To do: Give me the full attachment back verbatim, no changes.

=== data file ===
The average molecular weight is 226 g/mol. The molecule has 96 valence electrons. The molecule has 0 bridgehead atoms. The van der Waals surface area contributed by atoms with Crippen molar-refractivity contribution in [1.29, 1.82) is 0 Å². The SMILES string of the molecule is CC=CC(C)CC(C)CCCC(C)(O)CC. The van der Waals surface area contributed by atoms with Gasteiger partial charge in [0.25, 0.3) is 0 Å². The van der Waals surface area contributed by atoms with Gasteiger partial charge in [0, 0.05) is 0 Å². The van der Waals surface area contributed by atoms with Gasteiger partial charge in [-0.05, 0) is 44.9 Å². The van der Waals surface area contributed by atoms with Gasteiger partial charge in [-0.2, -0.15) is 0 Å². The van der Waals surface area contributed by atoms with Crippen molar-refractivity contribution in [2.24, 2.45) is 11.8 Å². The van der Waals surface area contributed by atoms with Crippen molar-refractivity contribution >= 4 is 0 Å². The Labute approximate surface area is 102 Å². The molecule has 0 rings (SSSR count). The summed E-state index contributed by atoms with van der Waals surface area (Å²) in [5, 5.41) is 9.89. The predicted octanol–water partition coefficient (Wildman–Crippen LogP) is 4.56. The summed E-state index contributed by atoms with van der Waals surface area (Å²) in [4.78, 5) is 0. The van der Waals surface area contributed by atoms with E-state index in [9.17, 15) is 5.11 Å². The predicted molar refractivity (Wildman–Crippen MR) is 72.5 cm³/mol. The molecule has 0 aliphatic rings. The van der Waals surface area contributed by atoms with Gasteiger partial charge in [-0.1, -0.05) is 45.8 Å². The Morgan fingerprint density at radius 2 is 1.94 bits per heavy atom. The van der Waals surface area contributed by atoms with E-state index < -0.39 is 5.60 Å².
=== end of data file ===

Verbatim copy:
The average molecular weight is 226 g/mol. The molecule has 96 valence electrons. The molecule has 0 bridgehead atoms. The van der Waals surface area contributed by atoms with Crippen molar-refractivity contribution in [1.29, 1.82) is 0 Å². The SMILES string of the molecule is CC=CC(C)CC(C)CCCC(C)(O)CC. The van der Waals surface area contributed by atoms with Gasteiger partial charge in [0.25, 0.3) is 0 Å². The van der Waals surface area contributed by atoms with Gasteiger partial charge in [0, 0.05) is 0 Å². The van der Waals surface area contributed by atoms with Gasteiger partial charge in [-0.05, 0) is 44.9 Å². The van der Waals surface area contributed by atoms with Gasteiger partial charge in [-0.2, -0.15) is 0 Å². The van der Waals surface area contributed by atoms with Crippen molar-refractivity contribution in [2.24, 2.45) is 11.8 Å². The van der Waals surface area contributed by atoms with Crippen molar-refractivity contribution >= 4 is 0 Å². The Labute approximate surface area is 102 Å². The molecule has 0 rings (SSSR count). The summed E-state index contributed by atoms with van der Waals surface area (Å²) in [5, 5.41) is 9.89. The predicted octanol–water partition coefficient (Wildman–Crippen LogP) is 4.56. The summed E-state index contributed by atoms with van der Waals surface area (Å²) in [4.78, 5) is 0. The van der Waals surface area contributed by atoms with E-state index in [9.17, 15) is 5.11 Å². The predicted molar refractivity (Wildman–Crippen MR) is 72.5 cm³/mol. The molecule has 0 aliphatic rings. The van der Waals surface area contributed by atoms with Gasteiger partial charge in [-0.1, -0.05) is 45.8 Å². The Morgan fingerprint density at radius 2 is 1.94 bits per heavy atom. The van der Waals surface area contributed by atoms with E-state index < -0.39 is 5.60 Å².